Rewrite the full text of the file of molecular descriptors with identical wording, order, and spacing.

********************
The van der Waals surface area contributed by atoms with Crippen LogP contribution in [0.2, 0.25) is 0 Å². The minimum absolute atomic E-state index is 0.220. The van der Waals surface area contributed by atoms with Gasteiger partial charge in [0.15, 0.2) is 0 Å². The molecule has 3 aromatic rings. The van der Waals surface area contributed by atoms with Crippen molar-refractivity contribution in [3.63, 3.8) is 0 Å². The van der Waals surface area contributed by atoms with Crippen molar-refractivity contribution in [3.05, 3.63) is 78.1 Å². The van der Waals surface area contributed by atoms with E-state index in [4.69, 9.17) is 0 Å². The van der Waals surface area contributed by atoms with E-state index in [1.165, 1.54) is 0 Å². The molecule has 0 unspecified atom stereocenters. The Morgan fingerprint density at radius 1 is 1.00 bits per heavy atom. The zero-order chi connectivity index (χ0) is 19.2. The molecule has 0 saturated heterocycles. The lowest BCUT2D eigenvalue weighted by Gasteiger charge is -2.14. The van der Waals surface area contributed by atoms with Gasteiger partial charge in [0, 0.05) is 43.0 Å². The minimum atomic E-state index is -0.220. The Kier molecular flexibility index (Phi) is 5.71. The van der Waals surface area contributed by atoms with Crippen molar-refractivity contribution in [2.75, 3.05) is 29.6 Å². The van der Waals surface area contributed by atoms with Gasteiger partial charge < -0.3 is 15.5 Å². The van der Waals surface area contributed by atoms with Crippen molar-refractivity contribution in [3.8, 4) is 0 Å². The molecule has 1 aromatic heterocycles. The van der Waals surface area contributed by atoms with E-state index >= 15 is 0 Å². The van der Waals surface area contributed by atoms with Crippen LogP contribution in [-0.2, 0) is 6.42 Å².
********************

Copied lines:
The van der Waals surface area contributed by atoms with Crippen LogP contribution in [0.2, 0.25) is 0 Å². The minimum absolute atomic E-state index is 0.220. The van der Waals surface area contributed by atoms with Gasteiger partial charge in [0.15, 0.2) is 0 Å². The molecule has 3 aromatic rings. The van der Waals surface area contributed by atoms with Crippen molar-refractivity contribution in [3.63, 3.8) is 0 Å². The van der Waals surface area contributed by atoms with Crippen molar-refractivity contribution in [3.05, 3.63) is 78.1 Å². The van der Waals surface area contributed by atoms with E-state index in [4.69, 9.17) is 0 Å². The van der Waals surface area contributed by atoms with E-state index in [1.165, 1.54) is 0 Å². The molecule has 0 unspecified atom stereocenters. The Morgan fingerprint density at radius 1 is 1.00 bits per heavy atom. The zero-order chi connectivity index (χ0) is 19.2. The molecule has 0 saturated heterocycles. The lowest BCUT2D eigenvalue weighted by Gasteiger charge is -2.14. The van der Waals surface area contributed by atoms with Gasteiger partial charge in [0, 0.05) is 43.0 Å². The minimum atomic E-state index is -0.220. The Kier molecular flexibility index (Phi) is 5.71. The van der Waals surface area contributed by atoms with Crippen molar-refractivity contribution in [2.75, 3.05) is 29.6 Å². The van der Waals surface area contributed by atoms with Gasteiger partial charge < -0.3 is 15.5 Å². The van der Waals surface area contributed by atoms with Crippen molar-refractivity contribution in [3.8, 4) is 0 Å². The molecule has 1 aromatic heterocycles. The van der Waals surface area contributed by atoms with E-state index >= 15 is 0 Å². The van der Waals surface area contributed by atoms with Crippen LogP contribution in [-0.2, 0) is 6.42 Å².